The Pythagorean Cup

If you pour too much, it spills all over you. That’s the point of it. You’re all supposed to get equal amounts of wine because water does not flow under normal conditions. You must kick it. Suck the tube. Apply pressure. The flow of liquid from one to the other. If you are the type to snub the rules, raise the cup above your head and drink wine out of the clip.

And maybe you are; maybe you enjoy that kind of thing. Maybe you drive on the shoulder of the road even though you aren’t supposed to. Maybe when you’re driving alone at night you close your eyes and let your hands drift from the wheel, lending yourself to circumstance for a moment because you can afford to, because you know that it’s all harmless fun, or not fun, but just harmless.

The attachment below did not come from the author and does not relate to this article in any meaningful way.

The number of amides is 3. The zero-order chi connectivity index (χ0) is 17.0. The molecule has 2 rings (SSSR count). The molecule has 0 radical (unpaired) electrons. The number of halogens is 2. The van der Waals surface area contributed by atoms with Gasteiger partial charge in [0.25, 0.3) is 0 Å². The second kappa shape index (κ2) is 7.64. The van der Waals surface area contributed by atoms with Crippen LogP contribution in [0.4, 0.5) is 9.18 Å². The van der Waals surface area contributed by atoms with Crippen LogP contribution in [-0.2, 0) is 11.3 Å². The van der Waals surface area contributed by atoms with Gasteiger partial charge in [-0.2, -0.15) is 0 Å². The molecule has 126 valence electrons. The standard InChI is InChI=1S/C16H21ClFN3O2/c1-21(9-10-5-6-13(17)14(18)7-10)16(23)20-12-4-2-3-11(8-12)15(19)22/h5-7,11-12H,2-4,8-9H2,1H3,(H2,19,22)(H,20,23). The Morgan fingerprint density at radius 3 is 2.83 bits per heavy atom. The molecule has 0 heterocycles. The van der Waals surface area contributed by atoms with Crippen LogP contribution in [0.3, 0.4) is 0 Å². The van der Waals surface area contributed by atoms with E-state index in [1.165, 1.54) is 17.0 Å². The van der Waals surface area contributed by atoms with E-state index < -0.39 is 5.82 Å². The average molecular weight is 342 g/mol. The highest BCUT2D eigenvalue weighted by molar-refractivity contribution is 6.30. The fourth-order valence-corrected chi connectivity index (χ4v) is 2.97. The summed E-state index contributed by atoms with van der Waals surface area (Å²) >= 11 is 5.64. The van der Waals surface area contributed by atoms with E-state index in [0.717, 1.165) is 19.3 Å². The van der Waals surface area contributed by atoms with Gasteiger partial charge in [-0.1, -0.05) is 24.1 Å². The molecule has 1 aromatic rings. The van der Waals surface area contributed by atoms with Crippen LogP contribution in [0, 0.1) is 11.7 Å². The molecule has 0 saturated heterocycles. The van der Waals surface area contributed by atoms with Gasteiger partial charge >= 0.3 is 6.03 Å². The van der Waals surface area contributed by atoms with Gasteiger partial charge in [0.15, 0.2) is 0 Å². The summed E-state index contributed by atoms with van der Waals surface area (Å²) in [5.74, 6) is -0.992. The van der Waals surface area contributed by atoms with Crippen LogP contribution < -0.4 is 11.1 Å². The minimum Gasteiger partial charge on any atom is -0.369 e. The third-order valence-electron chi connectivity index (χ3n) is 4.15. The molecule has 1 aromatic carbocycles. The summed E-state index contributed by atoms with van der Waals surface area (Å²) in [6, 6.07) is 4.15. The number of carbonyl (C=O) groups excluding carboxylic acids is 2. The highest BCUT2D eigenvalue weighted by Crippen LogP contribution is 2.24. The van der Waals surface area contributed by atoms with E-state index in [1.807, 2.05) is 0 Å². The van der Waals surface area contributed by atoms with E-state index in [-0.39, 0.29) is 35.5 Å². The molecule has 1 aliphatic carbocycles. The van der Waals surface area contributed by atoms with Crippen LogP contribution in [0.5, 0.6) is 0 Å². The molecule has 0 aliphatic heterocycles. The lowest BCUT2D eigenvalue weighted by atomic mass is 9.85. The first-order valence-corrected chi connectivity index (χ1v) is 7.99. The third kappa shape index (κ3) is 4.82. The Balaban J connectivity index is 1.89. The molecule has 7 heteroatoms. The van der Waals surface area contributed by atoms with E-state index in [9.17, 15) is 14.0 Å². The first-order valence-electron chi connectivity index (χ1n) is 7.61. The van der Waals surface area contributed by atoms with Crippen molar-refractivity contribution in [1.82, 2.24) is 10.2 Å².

The car came too fast around the curve after the rain. The top came off and nearly crushed you, but it was fun, it was harmless fun, and you still had enough circumstantial credit to afford the near miss. Those numbers are dwindling. You bent your thumb back but it’s all alright because at least you still have it.

The next day tastes no sweeter. You didn’t lose anything, you just hurt a little. Ice all day. Keep everything elevated.

Put a wine glass on a graph sheet and explore. This is time. This is space. You’re in there somewhere, filling a cup. You’re in there somewhere, going around the curves. Around, around.  Watch the cup.